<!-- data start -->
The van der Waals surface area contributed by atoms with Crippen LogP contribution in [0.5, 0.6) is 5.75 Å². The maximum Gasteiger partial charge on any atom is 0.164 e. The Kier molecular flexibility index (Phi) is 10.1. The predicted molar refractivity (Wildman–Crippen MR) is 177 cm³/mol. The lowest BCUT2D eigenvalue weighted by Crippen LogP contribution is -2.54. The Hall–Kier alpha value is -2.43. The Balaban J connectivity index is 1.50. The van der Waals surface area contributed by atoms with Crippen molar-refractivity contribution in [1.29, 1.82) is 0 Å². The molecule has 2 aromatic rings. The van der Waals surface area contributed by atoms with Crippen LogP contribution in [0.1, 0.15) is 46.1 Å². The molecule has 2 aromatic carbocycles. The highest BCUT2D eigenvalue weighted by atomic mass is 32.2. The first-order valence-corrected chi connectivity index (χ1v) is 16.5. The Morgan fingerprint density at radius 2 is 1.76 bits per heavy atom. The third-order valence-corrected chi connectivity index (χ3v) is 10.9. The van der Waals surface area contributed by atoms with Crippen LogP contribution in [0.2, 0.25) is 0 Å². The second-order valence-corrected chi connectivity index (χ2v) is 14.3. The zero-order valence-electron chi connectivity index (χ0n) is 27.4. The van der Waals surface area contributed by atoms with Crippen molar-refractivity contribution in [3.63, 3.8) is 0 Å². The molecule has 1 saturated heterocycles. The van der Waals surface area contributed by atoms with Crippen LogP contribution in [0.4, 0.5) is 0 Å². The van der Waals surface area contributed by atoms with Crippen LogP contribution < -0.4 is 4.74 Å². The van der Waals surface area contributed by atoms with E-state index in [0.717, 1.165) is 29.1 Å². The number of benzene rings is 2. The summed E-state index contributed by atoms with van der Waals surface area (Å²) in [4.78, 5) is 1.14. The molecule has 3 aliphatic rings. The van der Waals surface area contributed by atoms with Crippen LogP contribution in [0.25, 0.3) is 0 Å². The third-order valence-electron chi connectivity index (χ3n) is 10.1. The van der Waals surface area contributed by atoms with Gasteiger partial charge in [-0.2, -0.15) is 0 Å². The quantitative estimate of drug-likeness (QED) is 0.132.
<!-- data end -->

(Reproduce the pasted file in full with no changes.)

The van der Waals surface area contributed by atoms with Crippen LogP contribution in [0.5, 0.6) is 5.75 Å². The maximum Gasteiger partial charge on any atom is 0.164 e. The Kier molecular flexibility index (Phi) is 10.1. The predicted molar refractivity (Wildman–Crippen MR) is 177 cm³/mol. The lowest BCUT2D eigenvalue weighted by Crippen LogP contribution is -2.54. The Hall–Kier alpha value is -2.43. The Balaban J connectivity index is 1.50. The van der Waals surface area contributed by atoms with Crippen molar-refractivity contribution in [1.29, 1.82) is 0 Å². The molecule has 2 aromatic rings. The van der Waals surface area contributed by atoms with Crippen LogP contribution in [0.1, 0.15) is 46.1 Å². The molecule has 2 aromatic carbocycles. The highest BCUT2D eigenvalue weighted by atomic mass is 32.2. The first-order valence-corrected chi connectivity index (χ1v) is 16.5. The Morgan fingerprint density at radius 2 is 1.76 bits per heavy atom. The third-order valence-corrected chi connectivity index (χ3v) is 10.9. The van der Waals surface area contributed by atoms with Crippen LogP contribution in [0.2, 0.25) is 0 Å². The second-order valence-corrected chi connectivity index (χ2v) is 14.3. The zero-order valence-electron chi connectivity index (χ0n) is 27.4. The van der Waals surface area contributed by atoms with Crippen molar-refractivity contribution in [3.63, 3.8) is 0 Å². The molecule has 1 saturated heterocycles. The van der Waals surface area contributed by atoms with Crippen LogP contribution in [0.4, 0.5) is 0 Å². The van der Waals surface area contributed by atoms with Crippen LogP contribution < -0.4 is 4.74 Å². The van der Waals surface area contributed by atoms with E-state index in [0.717, 1.165) is 29.1 Å². The number of benzene rings is 2. The summed E-state index contributed by atoms with van der Waals surface area (Å²) in [4.78, 5) is 1.14. The molecule has 3 aliphatic rings. The van der Waals surface area contributed by atoms with Crippen LogP contribution in [0.25, 0.3) is 0 Å². The third-order valence-electron chi connectivity index (χ3n) is 10.1. The van der Waals surface area contributed by atoms with Gasteiger partial charge in [-0.2, -0.15) is 0 Å². The quantitative estimate of drug-likeness (QED) is 0.132.